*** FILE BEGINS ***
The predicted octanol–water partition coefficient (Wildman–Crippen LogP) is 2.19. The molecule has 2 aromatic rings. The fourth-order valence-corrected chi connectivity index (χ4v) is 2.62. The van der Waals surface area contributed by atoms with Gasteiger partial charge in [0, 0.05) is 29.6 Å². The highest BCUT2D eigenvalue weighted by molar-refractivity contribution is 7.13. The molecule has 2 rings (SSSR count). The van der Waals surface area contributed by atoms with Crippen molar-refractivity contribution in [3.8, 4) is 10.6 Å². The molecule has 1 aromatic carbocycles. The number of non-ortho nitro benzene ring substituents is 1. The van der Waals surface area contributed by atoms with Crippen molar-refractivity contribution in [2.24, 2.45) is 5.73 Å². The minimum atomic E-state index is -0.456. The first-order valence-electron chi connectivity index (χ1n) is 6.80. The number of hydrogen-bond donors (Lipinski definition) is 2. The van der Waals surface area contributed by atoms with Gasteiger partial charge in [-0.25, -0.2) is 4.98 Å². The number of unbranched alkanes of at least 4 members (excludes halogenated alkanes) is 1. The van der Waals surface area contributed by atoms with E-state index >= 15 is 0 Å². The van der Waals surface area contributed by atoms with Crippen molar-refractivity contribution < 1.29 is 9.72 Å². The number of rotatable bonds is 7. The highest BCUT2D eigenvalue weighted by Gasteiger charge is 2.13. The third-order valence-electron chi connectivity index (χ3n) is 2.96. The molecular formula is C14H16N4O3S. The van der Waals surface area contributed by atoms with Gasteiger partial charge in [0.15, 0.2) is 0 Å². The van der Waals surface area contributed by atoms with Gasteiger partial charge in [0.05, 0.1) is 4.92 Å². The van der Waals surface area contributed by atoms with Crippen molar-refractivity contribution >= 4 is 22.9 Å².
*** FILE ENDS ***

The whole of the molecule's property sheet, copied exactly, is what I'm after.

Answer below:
The predicted octanol–water partition coefficient (Wildman–Crippen LogP) is 2.19. The molecule has 2 aromatic rings. The fourth-order valence-corrected chi connectivity index (χ4v) is 2.62. The van der Waals surface area contributed by atoms with Gasteiger partial charge in [0, 0.05) is 29.6 Å². The highest BCUT2D eigenvalue weighted by molar-refractivity contribution is 7.13. The molecule has 2 rings (SSSR count). The van der Waals surface area contributed by atoms with Crippen molar-refractivity contribution in [3.8, 4) is 10.6 Å². The molecule has 1 aromatic carbocycles. The number of non-ortho nitro benzene ring substituents is 1. The van der Waals surface area contributed by atoms with Crippen molar-refractivity contribution in [2.24, 2.45) is 5.73 Å². The minimum atomic E-state index is -0.456. The first-order valence-electron chi connectivity index (χ1n) is 6.80. The number of hydrogen-bond donors (Lipinski definition) is 2. The van der Waals surface area contributed by atoms with Gasteiger partial charge in [-0.25, -0.2) is 4.98 Å². The number of unbranched alkanes of at least 4 members (excludes halogenated alkanes) is 1. The van der Waals surface area contributed by atoms with E-state index >= 15 is 0 Å². The van der Waals surface area contributed by atoms with Crippen molar-refractivity contribution < 1.29 is 9.72 Å². The number of rotatable bonds is 7. The highest BCUT2D eigenvalue weighted by Gasteiger charge is 2.13. The third-order valence-electron chi connectivity index (χ3n) is 2.96. The molecular formula is C14H16N4O3S. The van der Waals surface area contributed by atoms with Gasteiger partial charge in [0.15, 0.2) is 0 Å². The van der Waals surface area contributed by atoms with Gasteiger partial charge in [0.05, 0.1) is 4.92 Å². The van der Waals surface area contributed by atoms with Crippen molar-refractivity contribution >= 4 is 22.9 Å².